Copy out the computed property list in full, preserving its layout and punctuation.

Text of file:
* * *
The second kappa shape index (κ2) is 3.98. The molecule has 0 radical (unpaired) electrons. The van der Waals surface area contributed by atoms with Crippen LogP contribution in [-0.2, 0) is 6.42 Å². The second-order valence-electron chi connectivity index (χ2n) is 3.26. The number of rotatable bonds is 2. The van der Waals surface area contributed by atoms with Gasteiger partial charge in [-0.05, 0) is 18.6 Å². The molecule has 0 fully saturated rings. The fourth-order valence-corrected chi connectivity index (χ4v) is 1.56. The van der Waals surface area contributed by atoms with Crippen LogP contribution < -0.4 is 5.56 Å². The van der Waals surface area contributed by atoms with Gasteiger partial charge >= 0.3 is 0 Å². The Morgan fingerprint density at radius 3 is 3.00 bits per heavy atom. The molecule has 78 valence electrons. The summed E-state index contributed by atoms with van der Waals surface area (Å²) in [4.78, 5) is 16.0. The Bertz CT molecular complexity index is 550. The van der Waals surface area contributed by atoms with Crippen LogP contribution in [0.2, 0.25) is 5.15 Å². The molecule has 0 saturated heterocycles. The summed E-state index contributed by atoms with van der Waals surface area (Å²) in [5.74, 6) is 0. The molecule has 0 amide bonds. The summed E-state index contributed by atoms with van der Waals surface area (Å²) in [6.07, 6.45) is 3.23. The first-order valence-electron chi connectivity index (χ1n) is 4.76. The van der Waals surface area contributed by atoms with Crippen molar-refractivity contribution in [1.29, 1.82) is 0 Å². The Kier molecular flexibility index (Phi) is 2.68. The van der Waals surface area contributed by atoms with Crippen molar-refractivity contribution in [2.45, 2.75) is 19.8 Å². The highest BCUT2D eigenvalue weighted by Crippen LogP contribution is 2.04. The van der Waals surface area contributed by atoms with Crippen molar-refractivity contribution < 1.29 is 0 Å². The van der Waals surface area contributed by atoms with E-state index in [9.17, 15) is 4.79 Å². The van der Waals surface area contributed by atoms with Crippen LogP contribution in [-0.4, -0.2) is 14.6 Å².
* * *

The second kappa shape index (κ2) is 3.98. The molecule has 0 radical (unpaired) electrons. The van der Waals surface area contributed by atoms with Crippen LogP contribution in [-0.2, 0) is 6.42 Å². The second-order valence-electron chi connectivity index (χ2n) is 3.26. The number of rotatable bonds is 2. The van der Waals surface area contributed by atoms with Gasteiger partial charge in [-0.05, 0) is 18.6 Å². The molecule has 0 fully saturated rings. The fourth-order valence-corrected chi connectivity index (χ4v) is 1.56. The van der Waals surface area contributed by atoms with Crippen LogP contribution < -0.4 is 5.56 Å². The van der Waals surface area contributed by atoms with Gasteiger partial charge >= 0.3 is 0 Å². The Morgan fingerprint density at radius 3 is 3.00 bits per heavy atom. The molecule has 78 valence electrons. The summed E-state index contributed by atoms with van der Waals surface area (Å²) in [4.78, 5) is 16.0. The Bertz CT molecular complexity index is 550. The van der Waals surface area contributed by atoms with Crippen LogP contribution in [0.2, 0.25) is 5.15 Å². The molecule has 0 saturated heterocycles. The summed E-state index contributed by atoms with van der Waals surface area (Å²) in [5.74, 6) is 0. The molecule has 0 amide bonds. The summed E-state index contributed by atoms with van der Waals surface area (Å²) in [6.07, 6.45) is 3.23. The first-order valence-electron chi connectivity index (χ1n) is 4.76. The van der Waals surface area contributed by atoms with Crippen molar-refractivity contribution in [1.29, 1.82) is 0 Å². The Kier molecular flexibility index (Phi) is 2.68. The van der Waals surface area contributed by atoms with Crippen molar-refractivity contribution in [2.45, 2.75) is 19.8 Å². The highest BCUT2D eigenvalue weighted by Crippen LogP contribution is 2.04. The van der Waals surface area contributed by atoms with Crippen molar-refractivity contribution < 1.29 is 0 Å². The van der Waals surface area contributed by atoms with E-state index in [9.17, 15) is 4.79 Å². The van der Waals surface area contributed by atoms with Crippen LogP contribution in [-0.4, -0.2) is 14.6 Å².